An interactive map shows how sewage is being emptied into rivers and bathing water in the UK - including in Worcesershire.

The Rivers Trust produced the map using data from the Environment Agency to show where the sewerage network discharges and overflows into rivers.

They have advised people to avoid entering the water downstream immedietly after these overflows, especially after it has been raining.

The brown circles represent overflows on the map, with the larger yellow boxes indicating whether water companies are responsible.

Use the search box or scroll in to find the rivers your local area on the map.

Be warned, it may make for disturbing viewing.

A spokesperson for The Rivers Trust said: "At The Rivers Trust, we believe that people should be able to swim, paddle, catch and play without worrying about sewage pollution.

"That’s why we launched Together for Rivers: an ambitious campaign which hopes to see designated bathing waters introduced to well-used rivers in the UK.

"Until cleaner rivers become a reality, we will continue to fight for public access to data on sewage pollution.

"That’s why we created our Sewage Map, which gives details on the location and spill duration of CSOs across England and Wales."

MPs controversial vote

Just last week, MPs voted by 268 to 204 to reject an amendment to the Environment Bill which sought to place a legal duty on water companies to reduce sewage discharge into rivers.

Currently, water companies can pump rainwater and small amounts of untreated sewage into rivers through release valves to prevent sewage backing up into homes following heavy rain or storms.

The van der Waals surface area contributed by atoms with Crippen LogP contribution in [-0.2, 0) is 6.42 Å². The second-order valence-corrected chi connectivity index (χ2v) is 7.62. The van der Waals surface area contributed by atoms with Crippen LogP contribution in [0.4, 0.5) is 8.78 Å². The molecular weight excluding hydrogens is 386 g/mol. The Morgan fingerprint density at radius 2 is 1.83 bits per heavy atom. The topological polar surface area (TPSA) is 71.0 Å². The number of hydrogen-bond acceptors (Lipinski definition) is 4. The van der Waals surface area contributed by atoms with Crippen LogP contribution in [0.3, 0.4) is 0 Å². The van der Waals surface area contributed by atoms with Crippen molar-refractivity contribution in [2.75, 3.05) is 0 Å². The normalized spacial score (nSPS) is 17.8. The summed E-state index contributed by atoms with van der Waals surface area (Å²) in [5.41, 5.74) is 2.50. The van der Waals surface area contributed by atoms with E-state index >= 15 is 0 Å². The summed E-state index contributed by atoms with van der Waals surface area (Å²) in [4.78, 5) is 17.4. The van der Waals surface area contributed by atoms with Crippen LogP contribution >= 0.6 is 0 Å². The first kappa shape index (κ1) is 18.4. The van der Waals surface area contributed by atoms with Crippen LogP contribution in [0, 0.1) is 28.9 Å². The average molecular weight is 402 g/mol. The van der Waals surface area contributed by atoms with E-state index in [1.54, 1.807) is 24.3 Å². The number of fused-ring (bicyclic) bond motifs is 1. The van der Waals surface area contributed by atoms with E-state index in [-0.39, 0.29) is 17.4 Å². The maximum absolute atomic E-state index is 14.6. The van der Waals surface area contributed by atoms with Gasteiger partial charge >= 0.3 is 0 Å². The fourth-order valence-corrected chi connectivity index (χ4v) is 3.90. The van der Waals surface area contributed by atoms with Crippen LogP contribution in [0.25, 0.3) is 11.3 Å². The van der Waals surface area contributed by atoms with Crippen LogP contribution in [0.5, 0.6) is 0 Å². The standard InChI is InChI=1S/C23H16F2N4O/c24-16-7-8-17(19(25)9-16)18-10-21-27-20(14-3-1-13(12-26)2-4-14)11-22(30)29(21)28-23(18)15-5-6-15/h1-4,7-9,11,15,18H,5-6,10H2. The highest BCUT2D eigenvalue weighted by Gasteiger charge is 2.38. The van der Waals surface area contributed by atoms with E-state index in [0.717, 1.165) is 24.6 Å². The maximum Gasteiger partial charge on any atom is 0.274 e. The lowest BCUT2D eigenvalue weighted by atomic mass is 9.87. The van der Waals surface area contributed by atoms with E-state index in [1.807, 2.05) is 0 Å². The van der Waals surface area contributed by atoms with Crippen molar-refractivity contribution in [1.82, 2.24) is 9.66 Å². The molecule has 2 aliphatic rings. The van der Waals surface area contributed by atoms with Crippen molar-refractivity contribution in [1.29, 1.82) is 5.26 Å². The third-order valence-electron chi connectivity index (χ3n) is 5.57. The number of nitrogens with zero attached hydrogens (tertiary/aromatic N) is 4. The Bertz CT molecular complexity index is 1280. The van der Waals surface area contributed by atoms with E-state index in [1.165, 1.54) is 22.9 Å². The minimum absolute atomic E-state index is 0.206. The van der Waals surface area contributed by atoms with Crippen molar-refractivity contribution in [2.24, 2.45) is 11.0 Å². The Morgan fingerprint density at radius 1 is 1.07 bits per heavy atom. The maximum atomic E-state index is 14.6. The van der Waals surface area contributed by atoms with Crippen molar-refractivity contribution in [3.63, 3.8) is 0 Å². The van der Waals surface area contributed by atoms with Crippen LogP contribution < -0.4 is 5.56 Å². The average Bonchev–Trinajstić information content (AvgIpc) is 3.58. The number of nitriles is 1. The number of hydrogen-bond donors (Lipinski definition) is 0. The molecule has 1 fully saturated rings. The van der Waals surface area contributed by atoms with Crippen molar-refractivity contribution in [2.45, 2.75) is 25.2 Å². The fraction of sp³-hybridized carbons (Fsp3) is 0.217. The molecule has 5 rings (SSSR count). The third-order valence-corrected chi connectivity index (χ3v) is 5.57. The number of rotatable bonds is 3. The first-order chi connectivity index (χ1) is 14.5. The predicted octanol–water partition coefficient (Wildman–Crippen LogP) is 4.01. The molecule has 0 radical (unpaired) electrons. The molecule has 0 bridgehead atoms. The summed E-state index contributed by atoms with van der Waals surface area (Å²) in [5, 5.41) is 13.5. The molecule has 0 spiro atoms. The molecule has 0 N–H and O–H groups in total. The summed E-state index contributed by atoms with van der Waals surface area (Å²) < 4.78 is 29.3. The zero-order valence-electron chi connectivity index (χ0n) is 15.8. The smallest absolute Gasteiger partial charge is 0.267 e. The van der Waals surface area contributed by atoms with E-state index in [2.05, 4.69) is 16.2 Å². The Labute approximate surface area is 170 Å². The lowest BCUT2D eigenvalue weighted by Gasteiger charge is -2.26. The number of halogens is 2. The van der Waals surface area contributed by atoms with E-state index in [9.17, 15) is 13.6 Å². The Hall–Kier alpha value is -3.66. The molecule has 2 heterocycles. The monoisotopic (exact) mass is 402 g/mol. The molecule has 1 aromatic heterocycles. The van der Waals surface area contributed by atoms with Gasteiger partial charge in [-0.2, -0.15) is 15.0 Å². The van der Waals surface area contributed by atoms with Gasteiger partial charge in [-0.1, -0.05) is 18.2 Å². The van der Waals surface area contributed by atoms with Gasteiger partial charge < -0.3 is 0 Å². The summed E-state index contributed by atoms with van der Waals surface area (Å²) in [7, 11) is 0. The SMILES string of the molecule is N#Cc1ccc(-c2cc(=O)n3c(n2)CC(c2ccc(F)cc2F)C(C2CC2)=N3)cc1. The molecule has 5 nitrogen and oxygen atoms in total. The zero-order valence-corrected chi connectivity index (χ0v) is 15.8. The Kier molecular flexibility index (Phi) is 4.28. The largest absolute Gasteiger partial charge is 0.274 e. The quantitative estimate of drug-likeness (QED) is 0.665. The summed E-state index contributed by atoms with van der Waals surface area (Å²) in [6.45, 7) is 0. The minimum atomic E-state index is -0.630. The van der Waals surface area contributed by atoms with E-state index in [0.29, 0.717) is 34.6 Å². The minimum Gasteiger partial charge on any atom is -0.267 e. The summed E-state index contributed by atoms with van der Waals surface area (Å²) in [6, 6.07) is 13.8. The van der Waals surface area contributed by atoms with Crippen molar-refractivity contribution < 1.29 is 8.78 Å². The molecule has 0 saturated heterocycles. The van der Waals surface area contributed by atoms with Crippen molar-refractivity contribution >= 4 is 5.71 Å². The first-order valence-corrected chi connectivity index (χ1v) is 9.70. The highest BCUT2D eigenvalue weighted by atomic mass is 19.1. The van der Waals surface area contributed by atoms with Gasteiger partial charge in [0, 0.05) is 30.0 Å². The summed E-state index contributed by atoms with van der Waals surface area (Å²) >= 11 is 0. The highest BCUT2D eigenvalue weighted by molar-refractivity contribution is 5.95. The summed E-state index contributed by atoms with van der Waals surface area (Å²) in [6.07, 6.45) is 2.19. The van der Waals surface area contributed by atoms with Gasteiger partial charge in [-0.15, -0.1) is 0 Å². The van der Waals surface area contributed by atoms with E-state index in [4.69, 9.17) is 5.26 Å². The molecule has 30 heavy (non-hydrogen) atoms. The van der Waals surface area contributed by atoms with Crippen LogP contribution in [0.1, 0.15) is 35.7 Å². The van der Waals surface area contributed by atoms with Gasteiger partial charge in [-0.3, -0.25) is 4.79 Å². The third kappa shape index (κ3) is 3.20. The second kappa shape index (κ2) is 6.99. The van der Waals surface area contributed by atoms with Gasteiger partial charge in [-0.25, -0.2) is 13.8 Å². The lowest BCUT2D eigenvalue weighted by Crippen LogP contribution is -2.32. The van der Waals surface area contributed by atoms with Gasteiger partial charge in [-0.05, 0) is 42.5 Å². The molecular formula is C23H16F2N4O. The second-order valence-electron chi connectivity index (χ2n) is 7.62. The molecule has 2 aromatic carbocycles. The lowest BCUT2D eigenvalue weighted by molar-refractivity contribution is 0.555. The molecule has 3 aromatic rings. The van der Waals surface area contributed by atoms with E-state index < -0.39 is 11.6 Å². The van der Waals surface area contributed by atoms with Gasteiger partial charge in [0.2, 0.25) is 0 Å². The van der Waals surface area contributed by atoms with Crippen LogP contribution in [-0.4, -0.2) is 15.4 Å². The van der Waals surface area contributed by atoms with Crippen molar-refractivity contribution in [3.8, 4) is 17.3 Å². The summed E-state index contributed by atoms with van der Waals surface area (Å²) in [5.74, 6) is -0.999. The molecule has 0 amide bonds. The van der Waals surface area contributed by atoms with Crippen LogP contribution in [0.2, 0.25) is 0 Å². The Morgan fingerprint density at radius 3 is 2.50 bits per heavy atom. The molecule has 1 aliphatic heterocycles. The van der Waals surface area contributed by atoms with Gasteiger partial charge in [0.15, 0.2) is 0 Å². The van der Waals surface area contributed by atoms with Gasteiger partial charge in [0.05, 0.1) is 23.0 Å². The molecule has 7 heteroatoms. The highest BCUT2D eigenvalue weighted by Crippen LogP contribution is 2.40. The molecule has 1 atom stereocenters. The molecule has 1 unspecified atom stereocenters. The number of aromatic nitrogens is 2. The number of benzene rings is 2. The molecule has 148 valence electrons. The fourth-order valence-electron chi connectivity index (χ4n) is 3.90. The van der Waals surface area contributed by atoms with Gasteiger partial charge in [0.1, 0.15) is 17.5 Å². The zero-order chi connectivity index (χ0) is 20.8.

Data released by the Rivers Trust has shown that Severn Trent Water discharged raw sewage for over 550,000 hours in 2020. 

All but 22 Conservative MPs opposed the amendment, including West Worcestershire MP Harriett Baldwin.

She said: "There are three major rivers running through my West Worcestershire constituency and I am acutely aware of the need to properly manage these during serious weather events, and also to protect them for leisure users throughout the year.

"I am glad that the Environment Bill, which I supported seeks to strengthen measures to protect our environment, including our rivers, and I have been disappointed with the misinformation which has been spread over social media on this matter."

Mrs Baldwin also said that her decision will save constituents money.

"The amendments which were proposed by the House of Lords lacked an action plan and would have resulted in a £5,000 increase in household water bills and I did not want to impose that on constituents," she added.

"The Government has outlined significant action to deliver real reductions caused by storm overflows. Water quality remains an absolute priority for me, and I know it is for my constituents as well."